2

I am not able to get the jeep to the auto parts and get it's diagnostic but I'm wondering if the coil pack could be my problem? I've tried to deduce the misfire for days and have read and tried numerous adjustments, but cannot get the motor to advance and run smooth.

I have a newly rebuilt 89 XJ 4.0L inline 6 cylinder in my 91 Wrangler. I'm still trying to work out the misfire problem. It's never been driven more than a couple blocks. It will idle okay, but to drive it I keep having the backfire in the exhaust when I accelerate.

One thing I'm unsure of is the coil: is it okay to have it mounted to a metal fabricated mount or does it need to be grounded directly to the block? It is wired to alt. and starter could they be wired backwards by chance?

Also, I read the PCM needs to be reset at the dealer if I used the brain that was originally on my Wrangler motor? It seems like the timing is off and it is in the correct firing order. I tried the one tooth forward and back etc.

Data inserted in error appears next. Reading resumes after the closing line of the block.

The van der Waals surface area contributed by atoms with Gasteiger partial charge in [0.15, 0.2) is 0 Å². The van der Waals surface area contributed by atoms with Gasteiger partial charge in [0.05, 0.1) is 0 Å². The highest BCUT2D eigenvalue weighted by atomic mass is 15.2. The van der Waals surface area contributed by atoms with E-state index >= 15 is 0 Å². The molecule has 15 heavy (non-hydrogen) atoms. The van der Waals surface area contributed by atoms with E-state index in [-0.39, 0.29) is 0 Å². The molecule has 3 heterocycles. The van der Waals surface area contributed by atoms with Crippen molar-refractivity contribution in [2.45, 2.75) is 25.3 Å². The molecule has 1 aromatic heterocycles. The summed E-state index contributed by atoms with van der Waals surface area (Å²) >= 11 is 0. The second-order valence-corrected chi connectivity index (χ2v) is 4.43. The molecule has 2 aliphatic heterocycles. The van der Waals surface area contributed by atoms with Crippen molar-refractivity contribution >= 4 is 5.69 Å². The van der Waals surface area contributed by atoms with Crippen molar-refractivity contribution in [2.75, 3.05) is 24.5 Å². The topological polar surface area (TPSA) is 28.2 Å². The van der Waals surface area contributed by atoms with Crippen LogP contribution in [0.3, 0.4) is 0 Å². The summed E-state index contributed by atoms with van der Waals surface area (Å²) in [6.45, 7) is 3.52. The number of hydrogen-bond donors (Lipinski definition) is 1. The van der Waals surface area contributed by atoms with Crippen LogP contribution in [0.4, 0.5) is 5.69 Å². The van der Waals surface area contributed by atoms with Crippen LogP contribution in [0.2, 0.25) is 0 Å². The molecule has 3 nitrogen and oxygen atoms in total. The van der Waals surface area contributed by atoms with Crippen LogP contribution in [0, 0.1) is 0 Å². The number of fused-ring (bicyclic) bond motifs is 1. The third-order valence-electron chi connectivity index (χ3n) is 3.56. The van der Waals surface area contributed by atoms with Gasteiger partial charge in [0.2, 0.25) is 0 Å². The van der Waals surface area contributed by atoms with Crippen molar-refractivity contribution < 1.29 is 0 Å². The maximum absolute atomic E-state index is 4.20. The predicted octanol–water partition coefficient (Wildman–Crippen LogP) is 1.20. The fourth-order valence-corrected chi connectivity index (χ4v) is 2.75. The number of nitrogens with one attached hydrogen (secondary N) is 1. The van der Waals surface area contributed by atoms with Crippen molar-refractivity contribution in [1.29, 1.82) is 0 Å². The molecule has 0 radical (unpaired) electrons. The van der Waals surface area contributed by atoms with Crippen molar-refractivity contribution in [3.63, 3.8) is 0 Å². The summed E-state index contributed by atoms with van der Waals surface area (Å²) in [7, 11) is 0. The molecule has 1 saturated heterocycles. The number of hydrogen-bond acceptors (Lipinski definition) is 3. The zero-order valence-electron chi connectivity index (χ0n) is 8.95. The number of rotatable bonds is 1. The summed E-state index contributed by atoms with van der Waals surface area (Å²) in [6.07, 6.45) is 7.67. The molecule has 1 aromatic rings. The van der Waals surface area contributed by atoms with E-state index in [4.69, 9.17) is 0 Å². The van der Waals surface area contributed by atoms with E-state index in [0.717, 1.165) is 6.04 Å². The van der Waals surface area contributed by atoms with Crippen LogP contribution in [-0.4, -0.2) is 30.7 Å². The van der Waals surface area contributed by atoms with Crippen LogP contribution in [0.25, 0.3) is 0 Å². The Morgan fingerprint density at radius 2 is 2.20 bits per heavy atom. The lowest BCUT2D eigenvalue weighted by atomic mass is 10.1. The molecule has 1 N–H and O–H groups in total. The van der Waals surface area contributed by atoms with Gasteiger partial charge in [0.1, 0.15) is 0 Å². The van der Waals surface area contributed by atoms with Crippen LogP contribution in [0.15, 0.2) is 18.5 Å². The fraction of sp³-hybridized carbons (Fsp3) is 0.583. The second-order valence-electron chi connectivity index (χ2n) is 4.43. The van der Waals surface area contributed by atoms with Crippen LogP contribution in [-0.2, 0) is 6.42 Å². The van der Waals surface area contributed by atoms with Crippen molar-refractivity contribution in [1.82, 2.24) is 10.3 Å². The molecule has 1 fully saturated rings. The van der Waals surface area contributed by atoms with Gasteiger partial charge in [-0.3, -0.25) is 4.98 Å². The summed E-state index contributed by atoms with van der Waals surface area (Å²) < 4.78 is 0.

It does now start and idle at least, but I can still hear a miss in it and something is not right. Could the coil be going bad and fouling the spark plugs?

1

If the coil is firing at all, there shouldn't be an issue.

Carefully double check your spark plug wire locations (firing order). It would be very easy to have them in the wrong locations. Check each spark plug wire from the cap all the way to the plug; don't assume it's going to the right place, ensure it is. This would lead to what you're describing almost exactly. Here is the firing order for the 4.0L I6 engine for you:

enter image description here

Also, you can check to ensure your vacuum advance is connected to the right source (should be to a vacuum source above/before the throttle plates) and the vacuum advance is working. You can disconnect the vacuum advance (plugging the hose after disconnect so no loss of engine vacuum) to see if there is any difference in how it runs. If you have a device to provide vacuum, you can attempt to provide it to the advance. It should change how the engine runs when you apply vacuum. If you don't have a vacuum pump or whatever, you can just suck on the vacuum hose, which should give you enough change to tell if the advance is working at all. This should be done at idle.

Your Answer

By clicking “Post Your Answer”, you agree to our terms of service, privacy policy and cookie policy

Not the answer you're looking for? Browse other questions tagged or ask your own question.